Obama has hardly done anything, and the "tough guy" image is merely what the republicans think will win over voters(although it's looking more like a rehearsed play just to ensure Obama wins IE one party for two types of voters), if rommni gets into office it will be much the same the puppet show will go on.

The unfortunate aspect of Russia's new NGO regulations is that it creates a lopsided situation. Putin will continue to invest heavily in anti-western propaganda, abroad and at home, whereas we are limited to anti-Putin propaganda at home. This is multiplied by the fact that Putin has the advantage of almost total control over his media, whereas we live in free countries where media needs to conform to certain standards in order to be recognized as valid.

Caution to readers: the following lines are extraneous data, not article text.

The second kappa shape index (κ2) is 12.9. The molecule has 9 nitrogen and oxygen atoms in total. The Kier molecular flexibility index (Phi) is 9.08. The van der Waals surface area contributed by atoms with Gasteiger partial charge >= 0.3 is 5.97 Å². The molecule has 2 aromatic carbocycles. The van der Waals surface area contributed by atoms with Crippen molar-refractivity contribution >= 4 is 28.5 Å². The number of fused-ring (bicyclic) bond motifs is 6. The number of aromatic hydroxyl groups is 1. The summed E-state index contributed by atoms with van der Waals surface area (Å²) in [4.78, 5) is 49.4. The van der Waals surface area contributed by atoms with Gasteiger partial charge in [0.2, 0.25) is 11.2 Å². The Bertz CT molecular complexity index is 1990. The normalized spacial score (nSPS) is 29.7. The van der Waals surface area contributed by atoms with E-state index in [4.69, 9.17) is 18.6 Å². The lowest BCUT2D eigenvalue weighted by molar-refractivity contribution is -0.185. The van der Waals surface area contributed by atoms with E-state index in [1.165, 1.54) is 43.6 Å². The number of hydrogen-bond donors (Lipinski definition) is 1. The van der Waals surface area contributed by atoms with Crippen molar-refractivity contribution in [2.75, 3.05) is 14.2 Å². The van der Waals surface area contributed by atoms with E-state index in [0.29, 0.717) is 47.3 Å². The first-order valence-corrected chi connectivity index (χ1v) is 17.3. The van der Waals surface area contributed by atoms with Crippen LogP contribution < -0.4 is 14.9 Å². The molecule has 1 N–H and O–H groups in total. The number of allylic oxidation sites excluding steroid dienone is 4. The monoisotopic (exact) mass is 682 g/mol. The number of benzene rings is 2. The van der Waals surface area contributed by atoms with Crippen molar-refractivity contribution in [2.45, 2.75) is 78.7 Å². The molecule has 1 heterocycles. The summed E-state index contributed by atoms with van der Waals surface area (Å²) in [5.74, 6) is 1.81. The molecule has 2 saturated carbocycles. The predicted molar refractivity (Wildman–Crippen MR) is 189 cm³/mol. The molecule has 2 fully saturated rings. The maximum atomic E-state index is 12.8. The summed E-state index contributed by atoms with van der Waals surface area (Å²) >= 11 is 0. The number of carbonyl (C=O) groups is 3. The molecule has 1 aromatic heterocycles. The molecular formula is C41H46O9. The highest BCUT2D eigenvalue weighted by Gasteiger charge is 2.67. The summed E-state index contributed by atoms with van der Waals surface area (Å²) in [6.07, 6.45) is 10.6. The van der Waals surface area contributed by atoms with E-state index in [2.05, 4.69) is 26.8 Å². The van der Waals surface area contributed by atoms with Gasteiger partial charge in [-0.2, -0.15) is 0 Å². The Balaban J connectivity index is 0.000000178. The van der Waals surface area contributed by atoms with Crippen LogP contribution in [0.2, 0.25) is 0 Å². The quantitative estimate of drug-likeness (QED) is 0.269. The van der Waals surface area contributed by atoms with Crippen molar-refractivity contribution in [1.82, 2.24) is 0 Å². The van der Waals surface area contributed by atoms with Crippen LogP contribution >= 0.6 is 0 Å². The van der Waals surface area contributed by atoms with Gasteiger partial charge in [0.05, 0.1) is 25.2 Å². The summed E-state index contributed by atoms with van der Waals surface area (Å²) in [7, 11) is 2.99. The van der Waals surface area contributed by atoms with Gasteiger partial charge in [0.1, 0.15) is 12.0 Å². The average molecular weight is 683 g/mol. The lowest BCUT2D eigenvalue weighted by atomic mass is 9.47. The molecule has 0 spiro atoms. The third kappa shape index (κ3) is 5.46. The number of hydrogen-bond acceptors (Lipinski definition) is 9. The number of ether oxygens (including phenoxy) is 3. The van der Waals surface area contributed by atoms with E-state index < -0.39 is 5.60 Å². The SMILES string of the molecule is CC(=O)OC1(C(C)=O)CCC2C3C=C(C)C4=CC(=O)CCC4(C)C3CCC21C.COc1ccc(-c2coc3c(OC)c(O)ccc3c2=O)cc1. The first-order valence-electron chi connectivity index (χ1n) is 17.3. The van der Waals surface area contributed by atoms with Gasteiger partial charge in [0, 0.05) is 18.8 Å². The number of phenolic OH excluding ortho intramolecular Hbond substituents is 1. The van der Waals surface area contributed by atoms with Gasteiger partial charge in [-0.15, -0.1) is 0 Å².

Except the "free" media is controlled and bias just the same, merely well practiced propaganda that's been told longer.

Also, the new regulations are cleverly implemented. The effects of Soviet manipulation are still present in a large part of the Russian population, Putin still sees a chance to connect to that in order to limit the western influence of the last 20 years. Hence the rewriting of history or such tricks as forcing NGOs to declare themselves as "foreign agents" (words that have some connotation from Soviet times) in all their publications.

What should NGO's be referred to then? NGO's always have clever names like democracy endowment, but their aims are never that.